00007fff`5b9da180 sqllang!SqlHostIntrinsics::Rand (<no parameter info>)
00007fff`5c9ef028 sqllang!CSECErrorAPI::wszBCryptGenRandom = <no type information>
00007fff`5d1f8bd0 sqllang!CFingerprintUtilStatic::m_randomTable = <no type information>
00007fff`5d1f72d0 sqllang!CMaskFunction::randomMaskingFunction = <no type information>
00007fff`5b399600 sqllang!CRandomMaskFunctionProperties::ValidateArgumentsSemantic (<no parameter info>)
00007fff`5cbb8608 sqllang!CRandomMaskFunctionProperties::`vftable' = <no type information>
00007fff`5d2f6080 sqllang!crc64RandomSeed = <no type information>
00007fff`5b9d4df0 sqllang!randES (<no parameter info>)
00007fff`5c008800 sqllang!CFingerprintUtilStatic::RandomTableInit (<no parameter info>)
00007fff`5b3995d0 sqllang!CRandomMaskFunctionProperties::IsValidForType (<no parameter info>)
00007fff`5bba5c40 sqllang!CryptGenerateRandom (<no parameter info>)
00007fff`5adc5740 sqllang!UllGetFingerprintRand (<no parameter info>)
00007fff`5d20d848 sqllang!CEncryptionMetadata::mdRandomized = <no type information>
00007fff`5b399580 sqllang!CRandomMaskFunctionProperties::GetMaskingFunctionName (<no parameter info>)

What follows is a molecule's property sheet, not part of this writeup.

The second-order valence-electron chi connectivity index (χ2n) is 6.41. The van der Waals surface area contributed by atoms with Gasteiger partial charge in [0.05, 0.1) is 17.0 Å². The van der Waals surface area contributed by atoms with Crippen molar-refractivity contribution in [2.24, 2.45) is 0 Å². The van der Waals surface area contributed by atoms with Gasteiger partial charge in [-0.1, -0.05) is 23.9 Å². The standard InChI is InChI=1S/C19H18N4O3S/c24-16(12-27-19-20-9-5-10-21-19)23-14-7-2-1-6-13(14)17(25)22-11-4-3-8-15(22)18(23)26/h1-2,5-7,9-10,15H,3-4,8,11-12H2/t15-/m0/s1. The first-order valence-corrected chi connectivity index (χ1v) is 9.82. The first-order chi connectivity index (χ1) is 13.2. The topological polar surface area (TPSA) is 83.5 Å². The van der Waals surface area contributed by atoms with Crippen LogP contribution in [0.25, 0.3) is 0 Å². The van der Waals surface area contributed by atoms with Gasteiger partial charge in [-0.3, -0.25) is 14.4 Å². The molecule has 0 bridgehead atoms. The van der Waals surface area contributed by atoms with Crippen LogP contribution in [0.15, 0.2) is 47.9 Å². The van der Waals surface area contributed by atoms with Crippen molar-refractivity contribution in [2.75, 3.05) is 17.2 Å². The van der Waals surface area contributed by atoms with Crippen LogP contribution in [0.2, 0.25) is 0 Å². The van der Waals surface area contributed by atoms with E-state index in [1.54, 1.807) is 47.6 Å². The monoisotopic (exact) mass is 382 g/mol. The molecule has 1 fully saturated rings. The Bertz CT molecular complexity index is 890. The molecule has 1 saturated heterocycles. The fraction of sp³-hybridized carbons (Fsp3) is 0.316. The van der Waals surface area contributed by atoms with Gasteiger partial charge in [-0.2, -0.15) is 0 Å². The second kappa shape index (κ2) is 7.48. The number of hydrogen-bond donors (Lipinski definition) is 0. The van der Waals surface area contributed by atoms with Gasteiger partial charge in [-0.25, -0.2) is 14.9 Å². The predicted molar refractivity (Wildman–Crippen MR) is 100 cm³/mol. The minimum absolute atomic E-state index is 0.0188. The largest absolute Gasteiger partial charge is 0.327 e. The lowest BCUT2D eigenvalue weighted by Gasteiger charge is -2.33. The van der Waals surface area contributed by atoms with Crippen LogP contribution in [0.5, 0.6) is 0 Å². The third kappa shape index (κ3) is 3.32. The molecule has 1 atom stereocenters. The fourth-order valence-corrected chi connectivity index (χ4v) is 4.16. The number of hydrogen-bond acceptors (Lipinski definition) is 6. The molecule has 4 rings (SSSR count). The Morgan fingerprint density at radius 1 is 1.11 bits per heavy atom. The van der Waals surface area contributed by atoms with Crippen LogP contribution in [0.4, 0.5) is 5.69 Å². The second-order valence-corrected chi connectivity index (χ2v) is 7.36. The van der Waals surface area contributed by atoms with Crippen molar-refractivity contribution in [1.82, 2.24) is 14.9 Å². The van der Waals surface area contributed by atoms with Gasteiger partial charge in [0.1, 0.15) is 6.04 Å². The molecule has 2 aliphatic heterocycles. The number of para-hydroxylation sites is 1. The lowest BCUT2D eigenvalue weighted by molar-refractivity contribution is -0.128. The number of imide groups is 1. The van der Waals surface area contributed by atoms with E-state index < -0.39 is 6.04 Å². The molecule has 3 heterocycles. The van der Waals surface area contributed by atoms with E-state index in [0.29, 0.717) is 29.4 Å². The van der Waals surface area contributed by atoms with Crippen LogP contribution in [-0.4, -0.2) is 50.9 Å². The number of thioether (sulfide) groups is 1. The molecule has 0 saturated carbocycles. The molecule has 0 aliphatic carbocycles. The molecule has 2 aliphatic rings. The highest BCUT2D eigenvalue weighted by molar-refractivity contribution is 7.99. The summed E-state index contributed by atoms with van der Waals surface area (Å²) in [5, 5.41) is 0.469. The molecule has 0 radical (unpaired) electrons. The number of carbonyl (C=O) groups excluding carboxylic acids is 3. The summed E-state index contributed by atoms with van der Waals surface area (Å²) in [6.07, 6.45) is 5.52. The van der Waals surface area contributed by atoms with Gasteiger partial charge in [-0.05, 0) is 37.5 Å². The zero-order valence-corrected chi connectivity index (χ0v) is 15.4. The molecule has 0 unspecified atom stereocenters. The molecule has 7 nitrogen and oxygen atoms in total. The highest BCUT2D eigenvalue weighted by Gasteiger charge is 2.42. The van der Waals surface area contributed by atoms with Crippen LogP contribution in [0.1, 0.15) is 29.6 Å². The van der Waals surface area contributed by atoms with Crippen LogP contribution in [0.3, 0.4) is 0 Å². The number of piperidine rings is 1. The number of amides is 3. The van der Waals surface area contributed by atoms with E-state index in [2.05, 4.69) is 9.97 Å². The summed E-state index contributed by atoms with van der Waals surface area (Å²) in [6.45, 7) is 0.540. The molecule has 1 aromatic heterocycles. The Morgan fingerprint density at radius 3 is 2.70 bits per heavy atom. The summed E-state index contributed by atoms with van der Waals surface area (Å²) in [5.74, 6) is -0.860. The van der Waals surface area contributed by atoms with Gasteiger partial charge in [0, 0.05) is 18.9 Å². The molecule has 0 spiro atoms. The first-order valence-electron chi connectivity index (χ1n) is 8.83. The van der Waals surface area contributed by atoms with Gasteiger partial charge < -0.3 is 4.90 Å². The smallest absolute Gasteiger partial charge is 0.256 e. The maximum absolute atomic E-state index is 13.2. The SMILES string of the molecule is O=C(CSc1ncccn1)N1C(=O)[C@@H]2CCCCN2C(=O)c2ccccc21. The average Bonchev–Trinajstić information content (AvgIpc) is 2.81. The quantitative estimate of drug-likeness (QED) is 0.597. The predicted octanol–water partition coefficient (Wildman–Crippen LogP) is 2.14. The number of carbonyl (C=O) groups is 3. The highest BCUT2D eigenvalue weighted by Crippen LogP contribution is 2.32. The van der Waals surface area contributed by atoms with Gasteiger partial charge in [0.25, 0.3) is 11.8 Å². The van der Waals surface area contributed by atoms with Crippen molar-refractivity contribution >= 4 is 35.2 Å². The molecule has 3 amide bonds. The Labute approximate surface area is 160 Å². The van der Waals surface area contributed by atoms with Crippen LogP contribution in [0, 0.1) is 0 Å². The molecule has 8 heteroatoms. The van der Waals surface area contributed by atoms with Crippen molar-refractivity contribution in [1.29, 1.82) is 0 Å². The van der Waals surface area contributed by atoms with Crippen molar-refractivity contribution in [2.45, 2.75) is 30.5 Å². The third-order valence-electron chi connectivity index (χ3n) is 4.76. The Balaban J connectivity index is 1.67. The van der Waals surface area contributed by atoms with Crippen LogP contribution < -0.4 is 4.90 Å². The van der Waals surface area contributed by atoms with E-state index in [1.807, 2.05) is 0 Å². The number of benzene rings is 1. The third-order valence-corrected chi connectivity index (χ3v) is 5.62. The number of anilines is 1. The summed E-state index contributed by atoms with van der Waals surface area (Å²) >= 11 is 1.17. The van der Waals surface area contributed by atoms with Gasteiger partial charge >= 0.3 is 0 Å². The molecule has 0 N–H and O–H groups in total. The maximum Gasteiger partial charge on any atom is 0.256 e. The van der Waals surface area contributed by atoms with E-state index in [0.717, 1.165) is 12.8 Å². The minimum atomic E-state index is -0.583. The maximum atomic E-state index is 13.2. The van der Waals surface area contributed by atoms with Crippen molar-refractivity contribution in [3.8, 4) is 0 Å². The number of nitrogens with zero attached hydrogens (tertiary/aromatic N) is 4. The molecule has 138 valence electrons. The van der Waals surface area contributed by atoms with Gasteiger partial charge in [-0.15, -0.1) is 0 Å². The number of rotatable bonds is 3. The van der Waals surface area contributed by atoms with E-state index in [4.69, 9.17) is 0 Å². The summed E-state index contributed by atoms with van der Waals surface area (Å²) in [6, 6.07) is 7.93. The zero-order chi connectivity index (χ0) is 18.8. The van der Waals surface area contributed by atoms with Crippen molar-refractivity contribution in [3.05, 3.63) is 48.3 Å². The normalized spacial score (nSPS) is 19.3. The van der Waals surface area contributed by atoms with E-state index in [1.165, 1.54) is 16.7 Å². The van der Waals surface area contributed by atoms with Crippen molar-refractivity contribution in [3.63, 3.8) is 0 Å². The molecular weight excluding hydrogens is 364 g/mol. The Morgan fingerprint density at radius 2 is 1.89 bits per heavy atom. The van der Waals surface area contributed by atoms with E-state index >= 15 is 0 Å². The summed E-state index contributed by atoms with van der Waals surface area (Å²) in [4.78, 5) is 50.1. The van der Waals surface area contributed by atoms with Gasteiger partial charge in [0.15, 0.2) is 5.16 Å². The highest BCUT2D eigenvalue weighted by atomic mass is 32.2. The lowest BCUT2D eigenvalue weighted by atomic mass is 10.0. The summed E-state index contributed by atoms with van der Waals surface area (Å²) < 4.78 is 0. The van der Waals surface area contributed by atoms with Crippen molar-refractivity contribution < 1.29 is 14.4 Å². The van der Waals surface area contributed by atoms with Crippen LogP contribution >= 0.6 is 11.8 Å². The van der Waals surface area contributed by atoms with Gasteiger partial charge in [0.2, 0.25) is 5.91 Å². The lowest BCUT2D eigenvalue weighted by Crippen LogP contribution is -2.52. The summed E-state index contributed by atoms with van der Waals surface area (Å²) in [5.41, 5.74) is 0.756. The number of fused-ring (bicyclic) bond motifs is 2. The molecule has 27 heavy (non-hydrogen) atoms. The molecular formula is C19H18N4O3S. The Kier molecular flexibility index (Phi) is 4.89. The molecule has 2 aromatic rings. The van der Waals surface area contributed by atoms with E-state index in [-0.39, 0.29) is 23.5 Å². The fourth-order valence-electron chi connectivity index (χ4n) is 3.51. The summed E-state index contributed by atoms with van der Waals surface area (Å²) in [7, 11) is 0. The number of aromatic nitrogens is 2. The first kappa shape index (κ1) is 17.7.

00007fff`5c7ccc68 sqllang!_imp_BCryptGenRandom = <no type information>
00007fff`5b399590 sqllang!CRandomMaskFunctionProperties::NumberOfArguments (<no parameter info>)
00007fff`5b9d4f00 sqllang!getRandES (<no parameter info>)
00007fff`5c7cf170 sqllang!_imp_rand = <no type information>
00007fff`5b9d5000 sqllang!R8Rand (<no parameter info>)

Marvelous. The plan from here is to break on one of the possible methods and then call RAND() using the SQL command line client. I decided to start with R8Rand. After setting the break point and running….

R8Rand Breakpoint

R8Rand Breakpoint

Success! First try! It’s never this easy, but for once one of my research projects decided to cut me a break. Disassembling the R8Rand method shows that it doesn’t really do much, but it does make a call to getRandES.

sqllang!R8Rand:
00007fff`5b9d5000 53                   push    rbx
00007fff`5b9d5001 4883ec20             sub     rsp, 20h
00007fff`5b9d5005 488bda               mov     rbx, rdx
00007fff`5b9d5008 4c8bc1               mov     r8, rcx
00007fff`5b9d500b 0fb612               movzx   edx, byte ptr [rdx]